Two moons, Rhea and Dione, join the planet and its rings in this view from the Cassini spacecraft. Rhea and Dione are respectively the second and fourth largest moons of Saturn, but they are tiny compared to the planet.
Dione (1,123 kilometers, or 698 miles across) is near the center of the image. Rhea (1,528 kilometers, or 949 miles across) is on the right. The shadow cast by a third moon, Tethys, is also visible near the bottom of the image, south of the shadows cast by the planet's rings and near the terminator between light and dark. Tethys is not shown here. Part of the large storm that has been churning through the northern atmosphere for months can be seen in the top left of the image.
This view looks toward the northern, sunlit side of the rings from just above the ringplane.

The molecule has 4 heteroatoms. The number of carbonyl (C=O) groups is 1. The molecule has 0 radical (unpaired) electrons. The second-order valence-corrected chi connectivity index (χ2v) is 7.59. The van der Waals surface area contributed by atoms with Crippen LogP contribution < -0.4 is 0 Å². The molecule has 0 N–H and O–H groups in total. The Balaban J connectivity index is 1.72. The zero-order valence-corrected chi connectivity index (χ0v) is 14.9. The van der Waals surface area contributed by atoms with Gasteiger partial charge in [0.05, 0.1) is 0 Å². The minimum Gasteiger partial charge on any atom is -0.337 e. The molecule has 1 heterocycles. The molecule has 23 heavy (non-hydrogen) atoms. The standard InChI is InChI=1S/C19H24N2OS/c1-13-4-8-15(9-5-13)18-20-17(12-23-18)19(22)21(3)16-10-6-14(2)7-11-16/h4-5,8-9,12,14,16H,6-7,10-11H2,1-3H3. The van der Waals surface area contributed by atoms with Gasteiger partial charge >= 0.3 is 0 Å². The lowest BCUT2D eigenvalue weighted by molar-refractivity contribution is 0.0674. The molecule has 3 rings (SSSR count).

The image was taken with the Cassini spacecraft wide-angle camera on March 11, 2011 using a spectral filter sensitive to wavelengths of near-infrared light centered at 752 nanometers. The view was obtained at a distance of approximately 2.9 million kilometers (1.8 million miles) from Saturn and at a Sun-Saturn-spacecraft, or phase, angle of 94 degrees. Image scale is 172 kilometers (107 miles) per pixel on Saturn.
The Cassini-Huygens mission is a cooperative project of NASA, the European Space Agency and the Italian Space Agency. The Jet Propulsion Laboratory, a division of the California Institute of Technology in Pasadena, manages the mission for NASA's Science Mission Directorate, Washington, D.C. The Cassini orbiter and its two onboard cameras were designed, developed and assembled at JPL. The imaging operations center is based at the Space Science Institute in Boulder, Colo.
For more information about the Cassini-Huygens mission visit http://saturn.jpl.nasa.gov/. The Cassini imaging team homepage is at http://ciclops.org.